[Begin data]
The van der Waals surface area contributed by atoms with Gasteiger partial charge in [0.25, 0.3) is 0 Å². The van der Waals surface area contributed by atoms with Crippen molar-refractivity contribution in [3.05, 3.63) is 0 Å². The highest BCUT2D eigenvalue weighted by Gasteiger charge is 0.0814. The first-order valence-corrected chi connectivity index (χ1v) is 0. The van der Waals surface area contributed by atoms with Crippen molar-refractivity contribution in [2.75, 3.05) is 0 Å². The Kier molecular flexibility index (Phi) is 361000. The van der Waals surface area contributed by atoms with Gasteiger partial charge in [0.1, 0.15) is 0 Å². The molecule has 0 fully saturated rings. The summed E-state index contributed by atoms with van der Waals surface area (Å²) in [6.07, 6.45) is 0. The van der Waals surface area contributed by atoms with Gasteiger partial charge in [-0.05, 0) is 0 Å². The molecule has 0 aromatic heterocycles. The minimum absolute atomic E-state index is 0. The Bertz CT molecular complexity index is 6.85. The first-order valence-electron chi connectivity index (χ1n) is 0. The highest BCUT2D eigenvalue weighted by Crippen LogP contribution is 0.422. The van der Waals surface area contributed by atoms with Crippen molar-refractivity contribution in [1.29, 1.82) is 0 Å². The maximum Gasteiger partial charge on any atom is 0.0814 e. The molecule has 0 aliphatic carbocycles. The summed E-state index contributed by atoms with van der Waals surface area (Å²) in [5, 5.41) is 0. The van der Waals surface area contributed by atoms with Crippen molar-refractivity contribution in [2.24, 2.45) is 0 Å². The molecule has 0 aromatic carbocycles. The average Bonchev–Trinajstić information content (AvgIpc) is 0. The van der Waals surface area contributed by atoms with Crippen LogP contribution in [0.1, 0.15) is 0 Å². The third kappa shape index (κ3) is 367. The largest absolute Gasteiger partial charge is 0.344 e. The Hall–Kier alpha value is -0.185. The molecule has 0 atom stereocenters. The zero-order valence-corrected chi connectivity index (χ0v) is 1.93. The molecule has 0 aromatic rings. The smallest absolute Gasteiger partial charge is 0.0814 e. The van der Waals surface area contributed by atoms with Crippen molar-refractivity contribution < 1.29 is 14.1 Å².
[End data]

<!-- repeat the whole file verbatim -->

The van der Waals surface area contributed by atoms with Gasteiger partial charge in [0.25, 0.3) is 0 Å². The van der Waals surface area contributed by atoms with Crippen molar-refractivity contribution in [3.05, 3.63) is 0 Å². The highest BCUT2D eigenvalue weighted by Gasteiger charge is 0.0814. The first-order valence-corrected chi connectivity index (χ1v) is 0. The van der Waals surface area contributed by atoms with Crippen molar-refractivity contribution in [2.75, 3.05) is 0 Å². The Kier molecular flexibility index (Phi) is 361000. The van der Waals surface area contributed by atoms with Gasteiger partial charge in [0.1, 0.15) is 0 Å². The molecule has 0 fully saturated rings. The summed E-state index contributed by atoms with van der Waals surface area (Å²) in [6.07, 6.45) is 0. The van der Waals surface area contributed by atoms with Gasteiger partial charge in [-0.05, 0) is 0 Å². The molecule has 0 aromatic heterocycles. The minimum absolute atomic E-state index is 0. The Bertz CT molecular complexity index is 6.85. The first-order valence-electron chi connectivity index (χ1n) is 0. The highest BCUT2D eigenvalue weighted by Crippen LogP contribution is 0.422. The van der Waals surface area contributed by atoms with Crippen molar-refractivity contribution in [1.29, 1.82) is 0 Å². The maximum Gasteiger partial charge on any atom is 0.0814 e. The molecule has 0 aliphatic carbocycles. The summed E-state index contributed by atoms with van der Waals surface area (Å²) in [5, 5.41) is 0. The van der Waals surface area contributed by atoms with Crippen molar-refractivity contribution in [2.24, 2.45) is 0 Å². The molecule has 0 aromatic carbocycles. The average Bonchev–Trinajstić information content (AvgIpc) is 0. The van der Waals surface area contributed by atoms with Crippen LogP contribution in [0.1, 0.15) is 0 Å². The third kappa shape index (κ3) is 367. The largest absolute Gasteiger partial charge is 0.344 e. The Hall–Kier alpha value is -0.185. The molecule has 0 atom stereocenters. The zero-order valence-corrected chi connectivity index (χ0v) is 1.93. The molecule has 0 aromatic rings. The smallest absolute Gasteiger partial charge is 0.0814 e. The van der Waals surface area contributed by atoms with Crippen molar-refractivity contribution < 1.29 is 14.1 Å².